This is a discussion on Re: How to determine the version (UNCLASSIFIED) - Kerberos ; On Wed, Jan 09, 2008 at 10:53:11AM -0500, Mackanick, Jason W CTR DISA GIG-OP wrote: > Classification: UNCLASSIFIED > Caveats: NONE > > Various vendors for unix package kerberos with the operating system. Is > there a method to determine ...
On Wed, Jan 09, 2008 at 10:53:11AM -0500, Mackanick, Jason W CTR DISA GIG-OP wrote:
> Classification: UNCLASSIFIED
> Caveats: NONE
> Various vendors for unix package kerberos with the operating system. Is
> there a method to determine the version number for compliance purposes
> with items such as advisories that are propagated to a CVE?
Assuming that the vendor ships the kerberos development packages,
something like this might be what you want:
Kerberos 5 release 1.4.4
A cursory look would tell you that I am vulnerable to a heap of CVEs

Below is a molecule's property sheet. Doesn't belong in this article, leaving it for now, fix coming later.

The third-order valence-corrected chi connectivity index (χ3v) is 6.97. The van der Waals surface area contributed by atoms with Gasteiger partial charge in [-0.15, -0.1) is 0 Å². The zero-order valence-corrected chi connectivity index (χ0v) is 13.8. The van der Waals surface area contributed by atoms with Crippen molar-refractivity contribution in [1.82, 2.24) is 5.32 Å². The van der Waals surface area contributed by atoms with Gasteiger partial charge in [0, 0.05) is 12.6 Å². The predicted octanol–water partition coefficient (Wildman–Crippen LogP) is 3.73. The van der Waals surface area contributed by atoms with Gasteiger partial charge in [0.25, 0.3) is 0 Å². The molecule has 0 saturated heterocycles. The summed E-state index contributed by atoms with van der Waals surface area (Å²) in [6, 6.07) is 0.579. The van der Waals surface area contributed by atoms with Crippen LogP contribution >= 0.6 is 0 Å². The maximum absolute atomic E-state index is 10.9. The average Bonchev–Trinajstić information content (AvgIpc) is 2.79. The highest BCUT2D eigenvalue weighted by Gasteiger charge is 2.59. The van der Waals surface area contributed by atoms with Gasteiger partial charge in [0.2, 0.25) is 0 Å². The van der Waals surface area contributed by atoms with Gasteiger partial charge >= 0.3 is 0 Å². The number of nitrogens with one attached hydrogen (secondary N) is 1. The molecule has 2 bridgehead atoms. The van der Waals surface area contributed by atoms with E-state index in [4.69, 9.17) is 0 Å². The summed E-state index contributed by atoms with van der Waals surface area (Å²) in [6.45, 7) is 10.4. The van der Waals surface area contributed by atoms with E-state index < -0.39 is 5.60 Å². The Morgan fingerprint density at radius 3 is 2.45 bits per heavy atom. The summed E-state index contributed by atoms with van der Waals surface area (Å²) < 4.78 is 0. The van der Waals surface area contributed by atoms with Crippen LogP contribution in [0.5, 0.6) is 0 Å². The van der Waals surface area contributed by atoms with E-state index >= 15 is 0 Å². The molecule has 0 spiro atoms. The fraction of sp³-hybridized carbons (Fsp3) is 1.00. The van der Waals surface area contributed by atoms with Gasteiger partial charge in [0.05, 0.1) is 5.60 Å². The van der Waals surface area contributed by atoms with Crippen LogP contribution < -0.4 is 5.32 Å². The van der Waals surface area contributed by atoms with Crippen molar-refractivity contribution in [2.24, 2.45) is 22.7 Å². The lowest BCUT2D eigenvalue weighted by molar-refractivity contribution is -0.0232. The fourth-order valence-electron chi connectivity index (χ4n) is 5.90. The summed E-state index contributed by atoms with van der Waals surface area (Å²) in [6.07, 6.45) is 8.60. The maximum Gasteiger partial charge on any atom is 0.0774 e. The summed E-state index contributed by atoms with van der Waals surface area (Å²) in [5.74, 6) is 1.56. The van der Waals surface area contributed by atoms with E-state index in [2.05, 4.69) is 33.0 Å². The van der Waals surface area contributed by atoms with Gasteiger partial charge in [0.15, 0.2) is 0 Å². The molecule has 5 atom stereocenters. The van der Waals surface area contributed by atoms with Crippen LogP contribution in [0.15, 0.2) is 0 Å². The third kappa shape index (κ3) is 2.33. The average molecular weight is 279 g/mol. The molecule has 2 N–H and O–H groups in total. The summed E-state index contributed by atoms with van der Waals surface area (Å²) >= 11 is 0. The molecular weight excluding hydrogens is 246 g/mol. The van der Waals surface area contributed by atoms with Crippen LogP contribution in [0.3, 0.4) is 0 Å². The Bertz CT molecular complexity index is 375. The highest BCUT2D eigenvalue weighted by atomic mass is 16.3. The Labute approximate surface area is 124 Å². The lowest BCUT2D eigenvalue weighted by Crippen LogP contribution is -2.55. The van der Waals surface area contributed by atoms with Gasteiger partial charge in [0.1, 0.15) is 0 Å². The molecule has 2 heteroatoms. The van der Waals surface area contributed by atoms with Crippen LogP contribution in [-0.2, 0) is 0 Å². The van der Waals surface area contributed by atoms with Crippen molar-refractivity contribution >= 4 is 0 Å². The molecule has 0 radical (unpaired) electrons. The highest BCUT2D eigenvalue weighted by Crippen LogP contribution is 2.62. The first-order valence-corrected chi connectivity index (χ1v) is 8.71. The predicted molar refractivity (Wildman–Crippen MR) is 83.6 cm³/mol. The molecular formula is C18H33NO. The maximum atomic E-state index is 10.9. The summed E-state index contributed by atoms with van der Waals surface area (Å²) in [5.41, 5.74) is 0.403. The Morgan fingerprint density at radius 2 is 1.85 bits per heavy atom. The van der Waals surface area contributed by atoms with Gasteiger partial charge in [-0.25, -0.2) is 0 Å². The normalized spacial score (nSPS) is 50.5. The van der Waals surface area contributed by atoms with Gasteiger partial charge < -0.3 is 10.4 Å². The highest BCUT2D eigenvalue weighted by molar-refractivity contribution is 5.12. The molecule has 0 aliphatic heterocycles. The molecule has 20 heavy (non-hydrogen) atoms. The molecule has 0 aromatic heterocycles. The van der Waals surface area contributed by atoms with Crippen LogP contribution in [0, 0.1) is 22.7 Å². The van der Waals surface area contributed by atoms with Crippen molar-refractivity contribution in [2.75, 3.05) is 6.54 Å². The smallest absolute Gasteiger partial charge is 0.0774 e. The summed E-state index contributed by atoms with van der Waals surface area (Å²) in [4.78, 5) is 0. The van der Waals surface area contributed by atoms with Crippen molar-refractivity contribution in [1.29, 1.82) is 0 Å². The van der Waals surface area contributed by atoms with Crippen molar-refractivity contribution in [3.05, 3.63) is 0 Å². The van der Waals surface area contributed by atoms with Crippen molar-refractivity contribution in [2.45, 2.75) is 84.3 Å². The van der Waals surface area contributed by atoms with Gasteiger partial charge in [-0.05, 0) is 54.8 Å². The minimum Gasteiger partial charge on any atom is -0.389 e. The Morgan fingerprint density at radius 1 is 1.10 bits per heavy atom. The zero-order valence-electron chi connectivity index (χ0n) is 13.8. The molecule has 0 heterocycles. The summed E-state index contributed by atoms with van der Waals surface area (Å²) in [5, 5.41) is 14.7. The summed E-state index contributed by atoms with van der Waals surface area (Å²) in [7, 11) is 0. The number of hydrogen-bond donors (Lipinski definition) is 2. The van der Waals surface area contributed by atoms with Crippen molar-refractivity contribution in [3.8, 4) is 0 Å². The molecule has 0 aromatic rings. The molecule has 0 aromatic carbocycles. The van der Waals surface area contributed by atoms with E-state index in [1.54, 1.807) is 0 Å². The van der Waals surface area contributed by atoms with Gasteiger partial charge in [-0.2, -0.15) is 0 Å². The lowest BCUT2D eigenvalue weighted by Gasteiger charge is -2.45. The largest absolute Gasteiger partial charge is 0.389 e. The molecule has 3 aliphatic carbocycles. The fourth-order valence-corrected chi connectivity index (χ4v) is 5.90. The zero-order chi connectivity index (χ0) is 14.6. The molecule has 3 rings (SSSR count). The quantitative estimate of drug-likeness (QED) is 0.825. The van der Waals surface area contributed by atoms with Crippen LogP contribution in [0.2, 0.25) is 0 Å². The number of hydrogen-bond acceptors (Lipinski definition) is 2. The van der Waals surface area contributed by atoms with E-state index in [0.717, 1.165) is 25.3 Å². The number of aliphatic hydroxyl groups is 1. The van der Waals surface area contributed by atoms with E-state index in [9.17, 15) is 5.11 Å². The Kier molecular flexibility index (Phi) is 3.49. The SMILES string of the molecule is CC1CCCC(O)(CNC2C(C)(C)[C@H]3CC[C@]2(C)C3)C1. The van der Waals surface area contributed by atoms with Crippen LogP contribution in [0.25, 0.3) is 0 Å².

related to Kerberos.
However, in my case I am running Debian Etch. Debian has a policy of
not introducing new upstream versions just to patch security fixes, so
they always do targeted security fixes. So, the version installed on my
machine is something like this:
apt-cache policy libkrb5-dev |grep Installed
Looking at the package changelog, there are several entries (4, in fact)
krb5 (1.4.4-7etch4) stable-security; urgency=emergency
* Fix bug in fix for CVE-2007-3999: the previous patch could allow an
overflow of up to 32 bytes. Depending on how locals are layed out on
the stack, this may or may not be a problem.
-- Sam Hartman
Tue, 04 Sep 2007 19:51:49 -0400
The total number of CVEs noted in the changelog for the current release
is six. So, while a look at the raw version number as reported by
Kerberos looks bad, further infestigation shows that I am OK in that
department (assuming there have only been six CVEs total since the
release of 1.4.4; I have not checked).
So, I guess it depends in part on your Unix vendor's security policy.
Since you are .mil, you are most probably using Solaris. I know that
Sun deploys packages (you can access information about them using
pkginfo), but that about exhausts my knowledge of Solaris-specific
sysadmin knowledge. So, if sun ships detailed changelogs with their
packages (like Debian does), you might be able to glean the necessary
information from there.
Roberto C. Sánchez
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